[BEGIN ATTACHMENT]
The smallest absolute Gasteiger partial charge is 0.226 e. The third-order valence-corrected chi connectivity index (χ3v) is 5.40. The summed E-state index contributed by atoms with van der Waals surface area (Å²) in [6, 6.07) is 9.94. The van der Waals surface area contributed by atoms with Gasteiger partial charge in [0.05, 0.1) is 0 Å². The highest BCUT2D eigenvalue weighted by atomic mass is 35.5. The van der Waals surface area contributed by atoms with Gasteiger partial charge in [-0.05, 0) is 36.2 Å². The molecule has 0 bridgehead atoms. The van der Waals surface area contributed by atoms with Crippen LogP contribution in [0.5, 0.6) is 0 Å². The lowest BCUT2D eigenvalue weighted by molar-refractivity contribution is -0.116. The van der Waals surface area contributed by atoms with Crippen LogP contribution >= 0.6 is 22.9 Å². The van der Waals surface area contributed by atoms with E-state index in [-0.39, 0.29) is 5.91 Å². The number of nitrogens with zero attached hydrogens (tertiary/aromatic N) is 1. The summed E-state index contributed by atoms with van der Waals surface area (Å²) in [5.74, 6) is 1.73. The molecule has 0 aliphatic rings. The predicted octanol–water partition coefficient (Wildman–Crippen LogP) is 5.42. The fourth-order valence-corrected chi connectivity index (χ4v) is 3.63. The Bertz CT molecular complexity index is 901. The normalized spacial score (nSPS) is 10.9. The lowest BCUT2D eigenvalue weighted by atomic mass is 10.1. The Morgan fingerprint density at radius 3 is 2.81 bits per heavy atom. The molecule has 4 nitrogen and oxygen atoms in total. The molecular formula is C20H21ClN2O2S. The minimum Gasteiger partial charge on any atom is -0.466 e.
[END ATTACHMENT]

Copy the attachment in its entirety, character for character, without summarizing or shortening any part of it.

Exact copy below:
The smallest absolute Gasteiger partial charge is 0.226 e. The third-order valence-corrected chi connectivity index (χ3v) is 5.40. The summed E-state index contributed by atoms with van der Waals surface area (Å²) in [6, 6.07) is 9.94. The van der Waals surface area contributed by atoms with Gasteiger partial charge in [0.05, 0.1) is 0 Å². The highest BCUT2D eigenvalue weighted by atomic mass is 35.5. The van der Waals surface area contributed by atoms with Gasteiger partial charge in [-0.05, 0) is 36.2 Å². The molecule has 0 bridgehead atoms. The van der Waals surface area contributed by atoms with Crippen LogP contribution in [0.5, 0.6) is 0 Å². The lowest BCUT2D eigenvalue weighted by molar-refractivity contribution is -0.116. The van der Waals surface area contributed by atoms with Crippen LogP contribution >= 0.6 is 22.9 Å². The van der Waals surface area contributed by atoms with E-state index in [-0.39, 0.29) is 5.91 Å². The number of nitrogens with zero attached hydrogens (tertiary/aromatic N) is 1. The summed E-state index contributed by atoms with van der Waals surface area (Å²) in [5.74, 6) is 1.73. The molecule has 0 aliphatic rings. The predicted octanol–water partition coefficient (Wildman–Crippen LogP) is 5.42. The fourth-order valence-corrected chi connectivity index (χ4v) is 3.63. The Bertz CT molecular complexity index is 901. The normalized spacial score (nSPS) is 10.9. The lowest BCUT2D eigenvalue weighted by atomic mass is 10.1. The Morgan fingerprint density at radius 3 is 2.81 bits per heavy atom. The molecule has 4 nitrogen and oxygen atoms in total. The molecular formula is C20H21ClN2O2S. The minimum Gasteiger partial charge on any atom is -0.466 e.